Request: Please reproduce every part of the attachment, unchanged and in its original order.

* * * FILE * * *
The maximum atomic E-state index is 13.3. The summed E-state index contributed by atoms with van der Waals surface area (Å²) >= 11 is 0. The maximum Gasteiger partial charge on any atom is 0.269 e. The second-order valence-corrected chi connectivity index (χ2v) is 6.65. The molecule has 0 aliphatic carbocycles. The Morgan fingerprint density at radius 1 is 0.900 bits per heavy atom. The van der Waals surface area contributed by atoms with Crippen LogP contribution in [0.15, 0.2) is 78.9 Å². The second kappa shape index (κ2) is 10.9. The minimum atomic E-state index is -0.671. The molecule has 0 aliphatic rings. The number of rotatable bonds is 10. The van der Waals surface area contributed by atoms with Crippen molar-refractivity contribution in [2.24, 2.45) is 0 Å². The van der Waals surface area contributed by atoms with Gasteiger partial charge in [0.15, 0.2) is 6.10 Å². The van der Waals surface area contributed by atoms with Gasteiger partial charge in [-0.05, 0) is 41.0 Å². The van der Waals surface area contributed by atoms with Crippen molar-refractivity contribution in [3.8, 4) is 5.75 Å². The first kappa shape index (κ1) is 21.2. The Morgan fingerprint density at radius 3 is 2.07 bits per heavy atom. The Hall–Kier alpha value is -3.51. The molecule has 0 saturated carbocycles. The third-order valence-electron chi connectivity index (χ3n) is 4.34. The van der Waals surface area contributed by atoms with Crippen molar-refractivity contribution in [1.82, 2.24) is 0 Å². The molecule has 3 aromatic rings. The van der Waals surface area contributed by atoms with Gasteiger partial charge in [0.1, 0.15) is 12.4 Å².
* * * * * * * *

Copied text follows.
The maximum atomic E-state index is 13.3. The summed E-state index contributed by atoms with van der Waals surface area (Å²) >= 11 is 0. The maximum Gasteiger partial charge on any atom is 0.269 e. The second-order valence-corrected chi connectivity index (χ2v) is 6.65. The molecule has 0 aliphatic carbocycles. The Morgan fingerprint density at radius 1 is 0.900 bits per heavy atom. The van der Waals surface area contributed by atoms with Crippen LogP contribution in [0.15, 0.2) is 78.9 Å². The second kappa shape index (κ2) is 10.9. The minimum atomic E-state index is -0.671. The molecule has 0 aliphatic rings. The number of rotatable bonds is 10. The van der Waals surface area contributed by atoms with Crippen molar-refractivity contribution in [2.24, 2.45) is 0 Å². The van der Waals surface area contributed by atoms with Gasteiger partial charge in [0.15, 0.2) is 6.10 Å². The van der Waals surface area contributed by atoms with Gasteiger partial charge in [-0.05, 0) is 41.0 Å². The van der Waals surface area contributed by atoms with Crippen molar-refractivity contribution in [3.8, 4) is 5.75 Å². The first kappa shape index (κ1) is 21.2. The Morgan fingerprint density at radius 3 is 2.07 bits per heavy atom. The Hall–Kier alpha value is -3.51. The molecule has 0 saturated carbocycles. The third-order valence-electron chi connectivity index (χ3n) is 4.34. The van der Waals surface area contributed by atoms with Crippen molar-refractivity contribution in [1.82, 2.24) is 0 Å². The molecule has 3 aromatic rings. The van der Waals surface area contributed by atoms with Gasteiger partial charge in [0.1, 0.15) is 12.4 Å².